BALTIMORE (WJZ)– Towson students who’ve been caught hosting parties near the university has led to a bill being put in place to crack down on both renters and landlords, who will be held accountable if it passes.
The bill was put in a place a year ago to help deal with wild parties. Lawmakers now want to expand to more areas like Towson Park, Rodgers Forge, Riderwood Hills and the Penthouse Condominiums, but not every landlord is on board.
“People are getting it, they understand there are higher penalties now,” said Councilman David Marks of district five in Baltimore County.
A focus Councilman Marks said is specifically on the Towson and UMBC area.
“We didn’t want this to be a county wide program, we really wanted to deal with problems that are unique to the Towson area,” said Marks. “I think the reaction will be very positive, there are protections built in this for both landlords and students.”
County officials say since the program was put into place, statistics show a decline in resident complaints about student behavior.
“Students are more than welcomed in our neighborhood,” said Dave Riley, President of the Knollwood Association. “This is a good tool for community to maintain the balance and quality of life here. I think the program has been great for our community and Towson University has been tremendously responsible to communities concerns and they’ve been a true partner throughout this. I think they should be applauded for their efforts.”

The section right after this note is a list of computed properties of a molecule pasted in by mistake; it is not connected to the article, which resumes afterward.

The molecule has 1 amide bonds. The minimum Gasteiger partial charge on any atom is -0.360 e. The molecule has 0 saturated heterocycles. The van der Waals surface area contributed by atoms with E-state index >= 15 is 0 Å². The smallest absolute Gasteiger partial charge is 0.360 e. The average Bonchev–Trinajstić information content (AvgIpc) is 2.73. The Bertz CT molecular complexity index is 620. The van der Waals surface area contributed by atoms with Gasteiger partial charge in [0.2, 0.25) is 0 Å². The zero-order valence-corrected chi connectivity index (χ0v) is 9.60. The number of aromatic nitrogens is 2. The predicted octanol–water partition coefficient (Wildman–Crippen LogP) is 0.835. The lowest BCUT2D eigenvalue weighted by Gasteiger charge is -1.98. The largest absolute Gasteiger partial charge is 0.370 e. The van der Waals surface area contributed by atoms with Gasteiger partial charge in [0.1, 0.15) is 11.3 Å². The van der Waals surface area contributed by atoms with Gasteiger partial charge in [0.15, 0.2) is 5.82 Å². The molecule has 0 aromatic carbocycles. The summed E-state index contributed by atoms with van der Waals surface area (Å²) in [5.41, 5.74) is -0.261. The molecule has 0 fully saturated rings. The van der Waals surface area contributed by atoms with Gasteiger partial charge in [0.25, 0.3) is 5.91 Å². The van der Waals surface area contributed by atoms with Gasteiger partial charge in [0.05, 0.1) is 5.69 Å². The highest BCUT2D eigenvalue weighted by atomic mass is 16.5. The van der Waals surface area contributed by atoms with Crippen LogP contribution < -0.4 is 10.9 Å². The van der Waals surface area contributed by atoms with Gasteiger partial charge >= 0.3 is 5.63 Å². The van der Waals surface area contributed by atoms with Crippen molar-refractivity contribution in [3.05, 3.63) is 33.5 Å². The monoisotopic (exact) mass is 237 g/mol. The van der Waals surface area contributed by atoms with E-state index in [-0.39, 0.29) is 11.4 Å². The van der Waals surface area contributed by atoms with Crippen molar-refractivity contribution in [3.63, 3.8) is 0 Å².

But landlords like Ben Frederick said it’s outrageous they’re being held responsible. “How they live whether they’re clean or dirty, whether they have friends or don’t have friends over, I have no control over it. It started with something very close to Towson University, now it’s creeping to other neighborhoods.”
Councilman Marks added there’s been only 19 citations since the program went into effect, compared to dozens before. He said a police officer has the authority to not issue any citation and higher penalties only kick in if you have multiple offenses.
Depending on whether it’s a first violation, second, or third violation – fines can range from $500 to $1000 for both renters and landlords and up to 50 hours of community service. Along with the potential suspension of a landlord’s rental license.
Final vote on the bill expansion is scheduled for February 21.